© City of Prince Albert photo
The 30 serviced lots along Smiley Drive are seen, which city council decided in a split vote at this week’s city council meeting to not have appraised by Brunsdon Junor Johnson Appraisals Ltd. Instead, they’re doing it on their own.
Instead of spending about $5,000 on appraisers, city council decided in a split vote for city administration to assess the value of 30 serviced lots on Smiley Drive.
In the midst of Mayor Greg Dionne expressing a desire for the city to get out of land development, Smiley Drive proved a contentious topic during this week’s meeting of council.
“I think that we do not have to go to (the company) to appraise and tell us how much we should sell these lots for,” Coun. Don Cody said. “That can’t be very difficult -- that just can’t be very difficult.”
Whether the city prices the lots too cheaply or two expensively shouldn’t be of concern, Cody argued, noting that the city has “the ability to change from one day to the next if we wish, so I don’t know why need to have someone come from Saskatoon to tell us what we should sell these lots for.”
Although Coun. Rick Orr agreed that the city has the ability to alter the price of lots on a continued basis, the city needs a benchmark, which appraisers would provide.
“I think we should just learn to do it,” Dionne concluded, noting that it won’t be difficult to find comparable lots of land to measure the Smiley Drive lots with.
With private land developers claiming that the city prices serviced lots at too low a rate for them to be competitive, why doesn’t the city ask them what the ideal price should be, Dionne asked.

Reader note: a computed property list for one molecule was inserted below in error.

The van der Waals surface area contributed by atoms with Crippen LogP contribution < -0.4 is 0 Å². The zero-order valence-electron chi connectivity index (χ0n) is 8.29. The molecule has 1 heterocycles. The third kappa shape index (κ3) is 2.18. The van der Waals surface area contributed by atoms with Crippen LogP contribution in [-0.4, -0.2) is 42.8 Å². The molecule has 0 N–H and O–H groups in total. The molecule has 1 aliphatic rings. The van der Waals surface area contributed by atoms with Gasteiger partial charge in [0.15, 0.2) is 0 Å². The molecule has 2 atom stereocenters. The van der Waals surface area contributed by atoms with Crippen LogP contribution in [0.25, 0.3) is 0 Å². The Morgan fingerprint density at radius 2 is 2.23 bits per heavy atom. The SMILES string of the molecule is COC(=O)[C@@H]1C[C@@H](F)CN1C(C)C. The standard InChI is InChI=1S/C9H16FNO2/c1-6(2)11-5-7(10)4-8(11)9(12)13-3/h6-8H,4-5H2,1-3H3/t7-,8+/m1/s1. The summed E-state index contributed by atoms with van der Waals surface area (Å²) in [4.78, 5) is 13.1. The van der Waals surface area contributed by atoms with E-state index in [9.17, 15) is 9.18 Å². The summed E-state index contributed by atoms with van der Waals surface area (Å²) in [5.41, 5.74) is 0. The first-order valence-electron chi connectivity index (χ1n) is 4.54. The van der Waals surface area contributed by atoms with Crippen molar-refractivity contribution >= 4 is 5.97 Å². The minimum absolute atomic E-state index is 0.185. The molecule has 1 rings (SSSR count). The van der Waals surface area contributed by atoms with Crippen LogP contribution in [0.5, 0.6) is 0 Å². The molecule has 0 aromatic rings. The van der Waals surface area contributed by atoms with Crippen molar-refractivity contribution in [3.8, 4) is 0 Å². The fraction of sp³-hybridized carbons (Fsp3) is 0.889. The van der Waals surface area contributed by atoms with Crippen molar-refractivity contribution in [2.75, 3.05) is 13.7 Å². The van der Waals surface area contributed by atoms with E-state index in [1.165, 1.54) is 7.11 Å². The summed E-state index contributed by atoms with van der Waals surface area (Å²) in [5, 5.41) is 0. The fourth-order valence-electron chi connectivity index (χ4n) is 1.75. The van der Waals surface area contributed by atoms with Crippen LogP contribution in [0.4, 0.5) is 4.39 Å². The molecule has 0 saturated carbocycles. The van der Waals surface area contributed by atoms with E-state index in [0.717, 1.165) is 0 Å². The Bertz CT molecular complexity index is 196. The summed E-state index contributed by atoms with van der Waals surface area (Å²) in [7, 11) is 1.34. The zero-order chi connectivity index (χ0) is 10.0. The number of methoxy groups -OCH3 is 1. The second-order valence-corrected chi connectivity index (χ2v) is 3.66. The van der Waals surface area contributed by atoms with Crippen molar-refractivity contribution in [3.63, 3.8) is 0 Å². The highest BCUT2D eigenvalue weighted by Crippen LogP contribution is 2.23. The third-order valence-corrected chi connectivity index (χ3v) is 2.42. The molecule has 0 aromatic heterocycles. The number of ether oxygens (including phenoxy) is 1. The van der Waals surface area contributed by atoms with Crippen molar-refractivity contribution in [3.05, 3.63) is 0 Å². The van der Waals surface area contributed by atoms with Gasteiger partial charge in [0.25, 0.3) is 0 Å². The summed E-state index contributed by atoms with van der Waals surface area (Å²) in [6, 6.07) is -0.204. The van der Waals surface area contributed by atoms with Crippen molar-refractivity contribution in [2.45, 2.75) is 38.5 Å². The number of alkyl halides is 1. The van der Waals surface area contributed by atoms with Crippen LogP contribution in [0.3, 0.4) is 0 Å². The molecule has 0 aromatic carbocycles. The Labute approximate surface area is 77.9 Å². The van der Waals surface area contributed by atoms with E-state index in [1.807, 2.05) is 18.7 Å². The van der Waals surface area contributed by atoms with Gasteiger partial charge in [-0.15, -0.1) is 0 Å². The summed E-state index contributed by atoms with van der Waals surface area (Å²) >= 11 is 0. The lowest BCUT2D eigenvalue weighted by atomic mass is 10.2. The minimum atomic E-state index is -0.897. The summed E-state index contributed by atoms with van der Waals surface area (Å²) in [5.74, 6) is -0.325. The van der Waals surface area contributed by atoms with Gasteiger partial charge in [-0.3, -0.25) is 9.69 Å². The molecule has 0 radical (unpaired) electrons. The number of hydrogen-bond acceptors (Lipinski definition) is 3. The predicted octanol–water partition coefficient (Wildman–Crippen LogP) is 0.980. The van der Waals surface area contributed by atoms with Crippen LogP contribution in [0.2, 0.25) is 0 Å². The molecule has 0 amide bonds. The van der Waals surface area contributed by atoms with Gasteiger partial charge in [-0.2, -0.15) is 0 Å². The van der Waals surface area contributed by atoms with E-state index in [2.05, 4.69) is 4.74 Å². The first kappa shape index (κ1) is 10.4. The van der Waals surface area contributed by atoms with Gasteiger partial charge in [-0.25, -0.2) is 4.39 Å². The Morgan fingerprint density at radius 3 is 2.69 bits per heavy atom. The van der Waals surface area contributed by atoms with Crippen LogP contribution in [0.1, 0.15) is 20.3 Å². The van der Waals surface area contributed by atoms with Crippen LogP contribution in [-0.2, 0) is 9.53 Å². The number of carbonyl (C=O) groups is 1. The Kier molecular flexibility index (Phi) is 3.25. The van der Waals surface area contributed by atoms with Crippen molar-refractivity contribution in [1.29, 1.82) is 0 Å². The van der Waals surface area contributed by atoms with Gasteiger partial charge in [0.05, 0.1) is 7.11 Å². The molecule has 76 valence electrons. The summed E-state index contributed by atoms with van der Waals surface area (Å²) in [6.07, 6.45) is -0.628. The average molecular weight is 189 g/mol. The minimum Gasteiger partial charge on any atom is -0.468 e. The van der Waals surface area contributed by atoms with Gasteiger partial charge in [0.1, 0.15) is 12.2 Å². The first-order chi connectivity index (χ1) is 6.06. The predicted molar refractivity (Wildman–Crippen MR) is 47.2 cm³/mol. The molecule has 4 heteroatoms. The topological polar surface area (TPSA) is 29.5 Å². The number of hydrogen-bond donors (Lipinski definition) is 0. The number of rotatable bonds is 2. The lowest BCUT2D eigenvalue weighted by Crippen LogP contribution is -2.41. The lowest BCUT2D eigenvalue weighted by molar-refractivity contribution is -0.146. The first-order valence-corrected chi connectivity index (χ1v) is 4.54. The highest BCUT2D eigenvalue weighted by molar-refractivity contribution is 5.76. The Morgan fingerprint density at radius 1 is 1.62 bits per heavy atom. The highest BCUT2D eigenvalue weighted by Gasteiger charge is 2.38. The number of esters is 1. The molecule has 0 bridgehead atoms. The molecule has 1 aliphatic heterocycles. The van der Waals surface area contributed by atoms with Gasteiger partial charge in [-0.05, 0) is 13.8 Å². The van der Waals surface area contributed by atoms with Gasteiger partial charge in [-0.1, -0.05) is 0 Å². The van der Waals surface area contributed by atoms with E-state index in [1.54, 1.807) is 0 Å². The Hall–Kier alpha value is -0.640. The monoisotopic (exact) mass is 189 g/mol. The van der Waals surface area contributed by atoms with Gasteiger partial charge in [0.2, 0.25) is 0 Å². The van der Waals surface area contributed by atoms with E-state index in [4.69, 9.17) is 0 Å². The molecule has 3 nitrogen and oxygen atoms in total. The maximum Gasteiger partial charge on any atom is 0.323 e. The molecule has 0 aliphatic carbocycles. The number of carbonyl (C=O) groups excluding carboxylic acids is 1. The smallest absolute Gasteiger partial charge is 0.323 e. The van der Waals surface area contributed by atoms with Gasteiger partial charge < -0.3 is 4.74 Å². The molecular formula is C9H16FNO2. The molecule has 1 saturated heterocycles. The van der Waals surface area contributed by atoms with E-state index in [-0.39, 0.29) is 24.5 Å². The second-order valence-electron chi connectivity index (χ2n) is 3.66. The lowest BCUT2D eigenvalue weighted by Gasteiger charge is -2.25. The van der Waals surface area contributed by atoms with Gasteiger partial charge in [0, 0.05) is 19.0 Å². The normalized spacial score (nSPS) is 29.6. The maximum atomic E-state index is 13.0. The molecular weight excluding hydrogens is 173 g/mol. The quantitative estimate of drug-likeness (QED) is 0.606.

“This is a change in corporate philosophy,” Coun. Martin Ring said, noting that the appraisers would give the city a good starting point to jump off from during their current shift away from land development.
“Private land developers -- they aren’t doing this out of their heart, they’re doing this for money,” Ring said.
The city, on the other hand, is developing land under the promise of bringing in more tax revenue in the future. As such, the city isn’t as worried about its profit margin on the initial sale.
I think that we do not have to go to (a company) to appraise and tell us how much we should sell these lots for ... That can’t be very difficult -- that just can’t be very difficult. Don Cody
At the urging of Dionne and Cody, the city’s elected officials decided in a split vote to deny a $5,000 tender to Saskatoon-based Brunsdon Junor Johnson Appraisals Ltd. to price the lots, which are set to go up for sale in the spring.
“We understand and accept that it is the prerogative of city council to accept or reject any proposal,” Rick Brunsdon said in response to the news that his company’s job bid was denied.
Although Brunsdon declined further comments, Appraisal Institute of Canada CEO Keith Lancastle agreed to speak with the Daily Herald about appraisals in general terms.
Although he notes that property appraisals are the best way “to determine the most accurate value at any point or time,” serviced lots, such as those on Smiley Drive, are among the easiest to appraise.
“The biggest issue (with serviced lots), the biggest contributing factor there will be the comparables -- similar plots of land,” Lancastle said.
This comment mirrors what Dionne concluded at this week’s city council meeting -- that the Prince Albert & District Association of Realtors help the city develop lot prices, using comparables.
Also discussed during this week’s city council meeting was a repot related to the city developing 141 lots adjacent to Smiley Drive – an item that was referred back to administration for further review.
As stated during the previous week’s executive committee meeting, Dionne doesn’t want the city developing land when there are private developers interested in doing so.